TAMPA, Fla. (CBSNewYork/AP) — Andy Pettitte is confident former New York Yankees teammate CC Sabathia can be successful this season with a diminished fastball that normally tops out in the upper 80 mph range.

“I am just because I know what he can do,” Pettitte said Monday. “I watched him too many times and the command that he has, and stuff like that. I say that because I felt like I was able to do that, and I think he’s better than I was. It makes it easy for me to say that.”

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Pettitte was a guest speaker at a camp for top New York minor leaguers. He was 256-153 in 18 big league seasons, including 219-127 in 15 years with the Yankees.

MORESabathia Says He’s In A Good Place And Ready To Help Yankees

The 35-year-old Sabathia missed the Yankees’ loss to Houston in the AL wild-card game last fall when he entered an alcohol rehabilitation program. The left-hander was 6-10 with a 4.73 ERA last year, when he was slowed by his surgically repaired right knee. After returning from the disabled list and using a tighter brace, he went 2-1 with a 2.17 ERA in his last five starts.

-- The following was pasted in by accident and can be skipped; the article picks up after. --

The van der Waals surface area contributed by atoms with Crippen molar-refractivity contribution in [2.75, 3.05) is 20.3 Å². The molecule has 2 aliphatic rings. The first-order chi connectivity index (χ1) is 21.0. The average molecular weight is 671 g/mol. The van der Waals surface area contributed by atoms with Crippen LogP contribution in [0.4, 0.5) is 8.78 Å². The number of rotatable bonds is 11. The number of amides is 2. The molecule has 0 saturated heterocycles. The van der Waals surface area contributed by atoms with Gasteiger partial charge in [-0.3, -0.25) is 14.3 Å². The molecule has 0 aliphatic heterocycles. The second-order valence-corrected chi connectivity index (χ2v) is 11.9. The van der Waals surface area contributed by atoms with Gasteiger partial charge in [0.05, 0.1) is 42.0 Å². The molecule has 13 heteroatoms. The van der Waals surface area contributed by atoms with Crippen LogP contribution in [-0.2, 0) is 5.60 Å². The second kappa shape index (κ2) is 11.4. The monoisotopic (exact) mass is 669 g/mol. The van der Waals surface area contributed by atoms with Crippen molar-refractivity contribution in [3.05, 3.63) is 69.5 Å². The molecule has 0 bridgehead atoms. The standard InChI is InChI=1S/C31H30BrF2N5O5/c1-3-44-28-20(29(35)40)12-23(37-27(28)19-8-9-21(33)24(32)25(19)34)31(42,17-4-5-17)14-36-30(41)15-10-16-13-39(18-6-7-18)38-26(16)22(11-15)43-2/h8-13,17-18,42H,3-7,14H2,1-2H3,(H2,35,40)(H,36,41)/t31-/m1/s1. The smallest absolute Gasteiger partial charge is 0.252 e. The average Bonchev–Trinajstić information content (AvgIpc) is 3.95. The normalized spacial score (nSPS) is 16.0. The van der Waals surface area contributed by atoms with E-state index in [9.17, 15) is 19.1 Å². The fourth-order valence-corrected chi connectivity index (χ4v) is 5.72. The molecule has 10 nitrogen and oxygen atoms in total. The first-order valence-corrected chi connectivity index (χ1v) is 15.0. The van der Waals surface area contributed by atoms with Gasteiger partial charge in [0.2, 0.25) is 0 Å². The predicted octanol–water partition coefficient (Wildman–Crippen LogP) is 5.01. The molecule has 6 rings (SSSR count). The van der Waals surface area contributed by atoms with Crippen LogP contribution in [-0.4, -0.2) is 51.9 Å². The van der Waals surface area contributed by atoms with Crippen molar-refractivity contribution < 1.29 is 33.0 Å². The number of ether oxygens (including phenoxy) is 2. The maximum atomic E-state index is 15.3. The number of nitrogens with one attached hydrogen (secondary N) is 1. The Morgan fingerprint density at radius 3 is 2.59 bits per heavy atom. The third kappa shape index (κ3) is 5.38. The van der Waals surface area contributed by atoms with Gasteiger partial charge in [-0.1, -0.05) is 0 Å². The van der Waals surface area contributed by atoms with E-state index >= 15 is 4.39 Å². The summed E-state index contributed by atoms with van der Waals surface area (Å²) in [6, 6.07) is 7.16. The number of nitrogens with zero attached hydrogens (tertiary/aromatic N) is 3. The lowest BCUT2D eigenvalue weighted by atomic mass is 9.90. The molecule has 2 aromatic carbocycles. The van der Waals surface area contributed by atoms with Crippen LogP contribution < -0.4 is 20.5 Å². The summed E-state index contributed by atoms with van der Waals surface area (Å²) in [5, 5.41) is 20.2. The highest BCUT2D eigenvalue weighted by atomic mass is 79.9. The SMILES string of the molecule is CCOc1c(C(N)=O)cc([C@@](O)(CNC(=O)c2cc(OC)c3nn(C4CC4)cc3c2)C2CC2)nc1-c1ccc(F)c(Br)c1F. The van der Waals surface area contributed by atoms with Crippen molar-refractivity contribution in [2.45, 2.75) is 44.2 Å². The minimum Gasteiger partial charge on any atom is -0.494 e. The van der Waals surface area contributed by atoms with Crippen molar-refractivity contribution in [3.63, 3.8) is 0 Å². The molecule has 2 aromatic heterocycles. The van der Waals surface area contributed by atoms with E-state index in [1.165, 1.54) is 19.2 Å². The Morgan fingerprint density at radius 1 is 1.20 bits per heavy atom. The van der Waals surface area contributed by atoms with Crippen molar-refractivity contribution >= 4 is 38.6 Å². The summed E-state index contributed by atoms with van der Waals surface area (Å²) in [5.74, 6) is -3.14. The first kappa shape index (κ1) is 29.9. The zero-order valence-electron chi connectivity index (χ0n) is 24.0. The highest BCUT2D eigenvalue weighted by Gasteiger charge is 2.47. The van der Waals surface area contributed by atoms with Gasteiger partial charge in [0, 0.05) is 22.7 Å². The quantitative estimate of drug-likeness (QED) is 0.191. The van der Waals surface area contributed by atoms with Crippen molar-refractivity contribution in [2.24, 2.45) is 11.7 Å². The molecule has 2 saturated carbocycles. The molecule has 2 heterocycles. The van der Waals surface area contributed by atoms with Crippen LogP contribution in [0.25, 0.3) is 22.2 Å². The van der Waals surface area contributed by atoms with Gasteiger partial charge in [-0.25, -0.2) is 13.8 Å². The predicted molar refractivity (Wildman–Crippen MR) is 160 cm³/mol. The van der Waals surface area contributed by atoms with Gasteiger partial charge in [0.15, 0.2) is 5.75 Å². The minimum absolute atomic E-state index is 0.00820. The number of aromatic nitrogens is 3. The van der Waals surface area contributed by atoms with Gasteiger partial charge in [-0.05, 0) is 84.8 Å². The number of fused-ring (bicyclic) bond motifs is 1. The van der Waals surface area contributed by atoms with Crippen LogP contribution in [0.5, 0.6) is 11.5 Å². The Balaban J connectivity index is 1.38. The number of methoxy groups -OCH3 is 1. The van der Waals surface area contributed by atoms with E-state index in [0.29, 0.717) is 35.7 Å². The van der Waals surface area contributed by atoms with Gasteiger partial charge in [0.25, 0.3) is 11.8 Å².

“He seems to be doing good,” Pettitte said. “He’s got a great support group with his family, I know that. I just want to see him be successful, not only on the baseball field, but as a husband, as a dad and in life.”

Sabathia has been throwing off a mound in New York. He also addressed the Yankees’ minor league camp two weeks ago.


Pettitte threw 30 minutes of batting practice and couldn’t stop from laughing when talking about the distance of a couple home runs Aaron Judge hit off him.

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Who asked about a comeback, the 43-year-old Pettitte smiled and quickly said “No.”


Pettitte said the prospects asked him about topics that included how to handle adversity. He also stressed the need to be a great teammate.

“The talent is one thing, playing the game is one thing, being successful is one thing,” Pettitte said. “But the big thing is, I would want them to learn how to be great teammates, to care for one another.”


Armando Galarraga has joined the Yankees as a pitching coach in the rookie-level Gulf Coast League.

He is best known for losing his bid for a perfect game while with Detroit against Cleveland in 2010 with two outs in the ninth inning on a call that first base umpire Jim Joyce later admitted he missed.

Galarraga, who retired after last season, says the topic still comes up “all the time” and that he can use as teaching tool.

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